Brett adds to the wide variety of interpretations of the beloved fairy tale with this charming retelling featuring a flock of elegantly attired fowl in an 18th-century Russian setting.

Little Cinders is a small, meek hen with muted gray feathers and a shy demeanor. She lives in a fancy chicken house with onion-domed towers, shown in cutaway views with decorated borders and insets in Brett’s distinctive style. The flock is dominated by “old biddy” Largessa and her two large-and-in-charge daughters, Pecky and Bossy, who treat Cinders as their servant. The traditional plot of the fairy tale unfolds as Cinders is left behind on the night of the “feathered fantasy” at the Ice Palace. When the other chickens depart in fine dresses and embroidered waistcoats, a white Silkie hen appears in the role of fairy godmother, outfitting Cinders in a dazzling ball gown decorated with pearls, pink ribbons and lace. The transformed Cinders arrives at the ball in time to win the heart of Prince Cockerel, a handsome rooster with shiny green tail feathers. The visual heart of the story is a double gatefold spread of the ball, which opens to reveal the cast of elegant chickens, dancing at the Ice Palace in all their finery. A captivating addition to the “Cinderella” canon. (Picture book. 4-8)


Pub Date: Nov. 5, 2013

ISBN: 978-0-399-25783-4

Page Count: 32

Publisher: Putnam

Review Posted Online: Nov. 13, 2013

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Hee haw.

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The print version of a knee-slapping cumulative ditty.

In the song, Smith meets a donkey on the road. It is three-legged, and so a “wonky donkey” that, on further examination, has but one eye and so is a “winky wonky donkey” with a taste for country music and therefore a “honky-tonky winky wonky donkey,” and so on to a final characterization as a “spunky hanky-panky cranky stinky-dinky lanky honky-tonky winky wonky donkey.” A free musical recording (of this version, anyway—the author’s website hints at an adults-only version of the song) is available from the publisher and elsewhere online. Even though the book has no included soundtrack, the sly, high-spirited, eye patch–sporting donkey that grins, winks, farts, and clumps its way through the song on a prosthetic metal hoof in Cowley’s informal watercolors supplies comical visual flourishes for the silly wordplay. Look for ready guffaws from young audiences, whether read or sung, though those attuned to disability stereotypes may find themselves wincing instead or as well.

Hee haw. (Picture book. 5-7)

Pub Date: May 1, 2010

ISBN: 978-0-545-26124-1

Page Count: 26

Publisher: Scholastic

Review Posted Online: Dec. 29, 2018

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Spires’ understanding of the fragility and power of the artistic impulse mixes with expert pacing and subtle...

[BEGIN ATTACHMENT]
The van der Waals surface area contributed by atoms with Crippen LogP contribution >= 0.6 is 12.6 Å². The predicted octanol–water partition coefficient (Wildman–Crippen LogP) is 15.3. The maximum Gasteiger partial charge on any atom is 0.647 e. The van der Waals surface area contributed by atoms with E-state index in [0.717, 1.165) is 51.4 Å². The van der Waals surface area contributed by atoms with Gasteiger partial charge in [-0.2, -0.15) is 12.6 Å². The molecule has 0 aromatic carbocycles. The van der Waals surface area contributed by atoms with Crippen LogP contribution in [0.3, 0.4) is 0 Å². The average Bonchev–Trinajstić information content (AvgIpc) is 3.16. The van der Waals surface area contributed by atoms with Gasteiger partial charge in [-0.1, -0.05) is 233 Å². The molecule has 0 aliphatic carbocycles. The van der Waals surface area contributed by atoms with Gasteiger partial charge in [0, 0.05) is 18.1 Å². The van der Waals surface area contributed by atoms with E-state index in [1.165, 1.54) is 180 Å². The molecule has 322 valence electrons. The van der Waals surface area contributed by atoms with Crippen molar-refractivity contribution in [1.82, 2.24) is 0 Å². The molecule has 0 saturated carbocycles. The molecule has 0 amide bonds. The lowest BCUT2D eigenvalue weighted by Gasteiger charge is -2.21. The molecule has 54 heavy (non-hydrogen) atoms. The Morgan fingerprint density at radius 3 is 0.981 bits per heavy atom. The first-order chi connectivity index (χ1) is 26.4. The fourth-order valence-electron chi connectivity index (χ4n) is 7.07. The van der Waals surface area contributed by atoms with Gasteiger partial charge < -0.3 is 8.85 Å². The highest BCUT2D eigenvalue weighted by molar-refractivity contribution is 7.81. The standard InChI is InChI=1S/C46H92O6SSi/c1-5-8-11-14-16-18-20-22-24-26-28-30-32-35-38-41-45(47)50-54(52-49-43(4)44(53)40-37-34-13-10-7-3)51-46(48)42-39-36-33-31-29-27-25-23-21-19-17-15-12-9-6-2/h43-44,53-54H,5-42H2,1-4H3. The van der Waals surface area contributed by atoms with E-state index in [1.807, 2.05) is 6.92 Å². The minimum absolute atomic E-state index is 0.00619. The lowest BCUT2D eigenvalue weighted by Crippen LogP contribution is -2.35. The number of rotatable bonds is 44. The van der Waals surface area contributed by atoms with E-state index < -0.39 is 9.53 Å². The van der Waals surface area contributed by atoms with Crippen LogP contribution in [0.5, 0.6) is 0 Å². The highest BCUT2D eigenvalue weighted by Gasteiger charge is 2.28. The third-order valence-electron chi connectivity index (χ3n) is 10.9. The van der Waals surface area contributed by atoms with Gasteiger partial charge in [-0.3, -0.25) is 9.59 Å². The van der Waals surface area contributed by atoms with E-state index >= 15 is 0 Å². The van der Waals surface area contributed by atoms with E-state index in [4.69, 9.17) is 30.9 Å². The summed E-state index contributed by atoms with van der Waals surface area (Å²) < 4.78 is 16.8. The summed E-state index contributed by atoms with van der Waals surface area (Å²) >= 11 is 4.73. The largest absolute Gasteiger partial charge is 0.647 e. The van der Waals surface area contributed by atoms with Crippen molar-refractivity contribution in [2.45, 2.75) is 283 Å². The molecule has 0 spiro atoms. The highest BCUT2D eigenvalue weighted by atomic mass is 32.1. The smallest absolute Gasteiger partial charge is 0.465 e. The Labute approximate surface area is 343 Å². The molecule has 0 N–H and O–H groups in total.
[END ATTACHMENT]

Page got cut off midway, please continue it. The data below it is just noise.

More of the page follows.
Making things is difficult work. Readers will recognize the stages of this young heroine’s experience as she struggles to realize her vision.

First comes anticipation. The artist/engineer is spotted jauntily pulling a wagonload of junkyard treasures. Accompanied by her trusty canine companion, she begins drawing plans and building an assemblage. The narration has a breezy tone: “[S]he makes things all the time. Easy-peasy!” The colorful caricatures and creations contrast with the digital black outlines on a white background that depict an urban neighborhood. Intermittent blue-gray panels break up the white expanses on selected pages showing sequential actions. When the first piece doesn’t turn out as desired, the protagonist tries again, hoping to achieve magnificence. A model of persistence, she tries many adjustments; the vocabulary alone offers constructive behaviors: she “tinkers,” “wrenches,” “fiddles,” “examines,” “stares” and “tweaks.” Such hard work, however, combines with disappointing results, eventually leading to frustration, anger and injury. Explosive emotions are followed by defeat, portrayed with a small font and scaled-down figures. When the dog, whose expressions have humorously mirrored his owner’s through each phase, retrieves his leash, the resulting stroll serves them well. A fresh perspective brings renewed enthusiasm and—spoiler alert—a most magnificent scooter sidecar for a loyal assistant.

Spires’ understanding of the fragility and power of the artistic impulse mixes with expert pacing and subtle characterization for maximum delight. (Picture book. 4-7)

Pub Date: April 1, 2014

ISBN: 978-1-55453-704-4

Page Count: 32

Publisher: Kids Can

Review Posted Online: Feb. 26, 2014

Kirkus Reviews Issue: March 15, 2014

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